Replacing NUC with Jetson?

Is there a specific reason why Hello Robot decided to use NUCs for the main compute instead of a product like the Nvidia Jetson? I’d assume cost was one factor but I’m wondering if there’s any fundamental limitations that would prevent us from replacing the NUC with a Jetson. I’m aware of the backpack functionality, but that requires the additional hassle of networking, as well as consumes more power.

Hi @atyshka, welcome to the forum! Good question. One of our goals with Stretch was to make it easy to develop on it. You can think of Stretch as a desktop computer on wheels. This enables developers to easily work with code on the robot itself. For desktop development, Ubuntu on a NUC is a good choice with a strong ecosystem, including widely available, well-tested binaries and lots of answers online. The Jetson ecosystem is built for embedded computing, and its ecosystem of developer tools and online support is younger. Replacing the NUC with a Jetson would be difficult; mechanically, the Jetson would need to fit in the physical amount of space left once you’ve removed the NUC, electrically, the Jetson may not meet the peripheral hardware’s USB and power requirements, and for software, Stretch’s software is built on x86-64 libraries and tooling, so you would need to find and test the equivalent options for Jetson’s ARM computer.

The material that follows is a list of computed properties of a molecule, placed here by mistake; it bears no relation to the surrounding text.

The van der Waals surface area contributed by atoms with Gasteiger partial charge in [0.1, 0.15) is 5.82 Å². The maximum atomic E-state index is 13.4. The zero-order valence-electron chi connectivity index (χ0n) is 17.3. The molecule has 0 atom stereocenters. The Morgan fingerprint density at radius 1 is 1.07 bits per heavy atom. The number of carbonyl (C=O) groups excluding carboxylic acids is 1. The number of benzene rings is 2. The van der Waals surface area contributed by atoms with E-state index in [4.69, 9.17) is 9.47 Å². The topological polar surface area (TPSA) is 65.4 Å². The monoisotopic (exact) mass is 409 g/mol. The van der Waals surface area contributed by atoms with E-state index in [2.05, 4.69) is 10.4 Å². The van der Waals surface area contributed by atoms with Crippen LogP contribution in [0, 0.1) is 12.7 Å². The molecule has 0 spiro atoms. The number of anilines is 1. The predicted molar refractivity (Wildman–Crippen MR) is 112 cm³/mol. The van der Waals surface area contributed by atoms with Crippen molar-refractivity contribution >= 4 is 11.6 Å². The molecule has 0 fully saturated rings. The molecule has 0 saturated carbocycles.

For situations where the NUC is insufficient, we recommend setting up a wireless local access network (wLAN) between Stretch and a desktop with a large, modern GPU (e.g. Nvidia GeForce RTX 4090). We have a series of tutorials on the topic of networking Stretch:

There’s also an open source project called the Jetson Backpack that you can use to mount a Nvidia Jetson Orin AGX on the base. As you’ve mentioned, this involves additional networking and taps into Stretch’s batteries.

Jetson Backpack